Former Nazi Death Camp Set To Become Weird Healing Cave

The owner of land which formerly housed a Nazi concentration camp is planning to turn tunnels built there into a health centre to help treat people suffering from respiratory diseases.

The tunnels at Ebensee memorial site, the former location of a Nazi concentration camp located in Ebensee, a market town in the Traunviertel region of the Austrian state of Upper Austria, were built by concentration camp prisoners.

The plans to convert part of the now Ebensee Memorial site into the healing centre were confirmed by the director of the museum and memorial at Ebensee Wolfgang Quatember.

The tunnel gallery is currently in private ownership and was sold to a new owner who has drawn up plans to turn the historical site into a medical treatment centre.

Quatember said: “We are not totally against the plans, but we need to be very sensitive, it should not be unnecessarily irreverent when this place of historical significance is refurbished. The history of the place has to be documented.”

He added: “I have told the owner he should include all people involved in the discussions including the authorities, the Mauthausen Memorial Committee and the opinions of survivors should be considered too.”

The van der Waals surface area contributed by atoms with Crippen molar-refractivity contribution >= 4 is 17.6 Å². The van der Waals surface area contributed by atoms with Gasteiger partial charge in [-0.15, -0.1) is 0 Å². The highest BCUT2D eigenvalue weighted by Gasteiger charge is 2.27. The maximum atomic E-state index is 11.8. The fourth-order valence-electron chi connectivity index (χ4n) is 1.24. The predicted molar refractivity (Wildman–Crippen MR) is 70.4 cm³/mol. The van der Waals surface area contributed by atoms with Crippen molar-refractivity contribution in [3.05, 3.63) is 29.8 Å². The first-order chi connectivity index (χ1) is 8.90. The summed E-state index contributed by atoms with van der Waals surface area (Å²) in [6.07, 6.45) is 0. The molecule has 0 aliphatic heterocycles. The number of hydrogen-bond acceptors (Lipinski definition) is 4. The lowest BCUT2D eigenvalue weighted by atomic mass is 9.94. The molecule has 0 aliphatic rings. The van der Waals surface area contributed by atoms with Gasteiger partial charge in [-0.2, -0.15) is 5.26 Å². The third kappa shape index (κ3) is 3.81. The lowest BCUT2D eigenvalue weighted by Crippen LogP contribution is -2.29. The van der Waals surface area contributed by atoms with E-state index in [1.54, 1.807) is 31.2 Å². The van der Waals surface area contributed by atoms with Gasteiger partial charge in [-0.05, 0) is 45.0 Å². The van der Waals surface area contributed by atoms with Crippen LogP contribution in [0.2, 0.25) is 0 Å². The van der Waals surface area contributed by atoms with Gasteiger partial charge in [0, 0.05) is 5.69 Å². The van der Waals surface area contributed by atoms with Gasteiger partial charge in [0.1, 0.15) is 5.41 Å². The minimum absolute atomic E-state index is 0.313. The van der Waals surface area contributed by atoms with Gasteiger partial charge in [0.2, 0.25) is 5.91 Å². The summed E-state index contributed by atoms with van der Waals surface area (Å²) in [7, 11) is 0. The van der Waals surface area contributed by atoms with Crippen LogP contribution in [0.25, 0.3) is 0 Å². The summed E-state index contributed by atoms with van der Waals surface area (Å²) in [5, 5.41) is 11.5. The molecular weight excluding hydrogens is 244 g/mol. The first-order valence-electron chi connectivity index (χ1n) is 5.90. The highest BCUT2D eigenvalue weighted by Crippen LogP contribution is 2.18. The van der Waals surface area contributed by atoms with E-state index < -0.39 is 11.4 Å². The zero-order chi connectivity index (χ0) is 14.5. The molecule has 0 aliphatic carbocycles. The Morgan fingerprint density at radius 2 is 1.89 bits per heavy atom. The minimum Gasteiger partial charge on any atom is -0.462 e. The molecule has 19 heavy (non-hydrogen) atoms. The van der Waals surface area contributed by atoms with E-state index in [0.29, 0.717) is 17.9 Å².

A citizens’ initiative is fighting against the proposed project claiming it is unacceptable to go to a former Nazi tunnel for relaxation and recovery.

Local Mayor Markus Siller said: “At the moment this is no more than a vision of the owner. Currently assessments and measurements are being taken of the area to establish whether the location is even suitable as a place for healing and whether the climate inside is appropriate,”

The Ebensee concentration camp was built by the Nazis and comprises of a series of tunnels which were used for armaments storage. It was part of the Mauthausen network. The camp held a total of 27,278 male inmates from 1943 until 1945.

A Heilgtollen (healing gallery) has a combination of high humidity, warmth and radon deep inside tunnels. They are thought to help ease pain, stabilise immune systems as well as help cure respiratory conditions.

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Story By: Kathryn QuinnSub-EditorJoseph Golder, Agency: Central European News

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